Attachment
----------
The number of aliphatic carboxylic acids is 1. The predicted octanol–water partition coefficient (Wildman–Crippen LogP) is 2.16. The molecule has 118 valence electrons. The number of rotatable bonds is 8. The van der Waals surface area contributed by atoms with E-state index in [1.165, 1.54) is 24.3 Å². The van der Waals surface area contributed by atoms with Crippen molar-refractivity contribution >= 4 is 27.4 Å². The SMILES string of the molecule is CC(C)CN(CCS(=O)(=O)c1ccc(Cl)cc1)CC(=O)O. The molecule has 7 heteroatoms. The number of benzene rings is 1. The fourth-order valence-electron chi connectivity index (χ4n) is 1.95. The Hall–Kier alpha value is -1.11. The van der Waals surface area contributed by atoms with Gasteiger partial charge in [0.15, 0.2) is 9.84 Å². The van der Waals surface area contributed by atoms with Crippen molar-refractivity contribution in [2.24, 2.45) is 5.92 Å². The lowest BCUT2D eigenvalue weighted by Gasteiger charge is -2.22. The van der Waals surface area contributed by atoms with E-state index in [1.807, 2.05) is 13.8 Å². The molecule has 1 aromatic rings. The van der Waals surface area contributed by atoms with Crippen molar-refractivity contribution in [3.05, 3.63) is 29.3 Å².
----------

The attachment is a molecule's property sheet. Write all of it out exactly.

The number of aliphatic carboxylic acids is 1. The predicted octanol–water partition coefficient (Wildman–Crippen LogP) is 2.16. The molecule has 118 valence electrons. The number of rotatable bonds is 8. The van der Waals surface area contributed by atoms with E-state index in [1.165, 1.54) is 24.3 Å². The van der Waals surface area contributed by atoms with Crippen molar-refractivity contribution >= 4 is 27.4 Å². The SMILES string of the molecule is CC(C)CN(CCS(=O)(=O)c1ccc(Cl)cc1)CC(=O)O. The molecule has 7 heteroatoms. The number of benzene rings is 1. The fourth-order valence-electron chi connectivity index (χ4n) is 1.95. The Hall–Kier alpha value is -1.11. The van der Waals surface area contributed by atoms with Gasteiger partial charge in [0.15, 0.2) is 9.84 Å². The van der Waals surface area contributed by atoms with Crippen molar-refractivity contribution in [2.24, 2.45) is 5.92 Å². The lowest BCUT2D eigenvalue weighted by Gasteiger charge is -2.22. The van der Waals surface area contributed by atoms with E-state index in [1.807, 2.05) is 13.8 Å². The molecule has 1 aromatic rings. The van der Waals surface area contributed by atoms with Crippen molar-refractivity contribution in [3.05, 3.63) is 29.3 Å².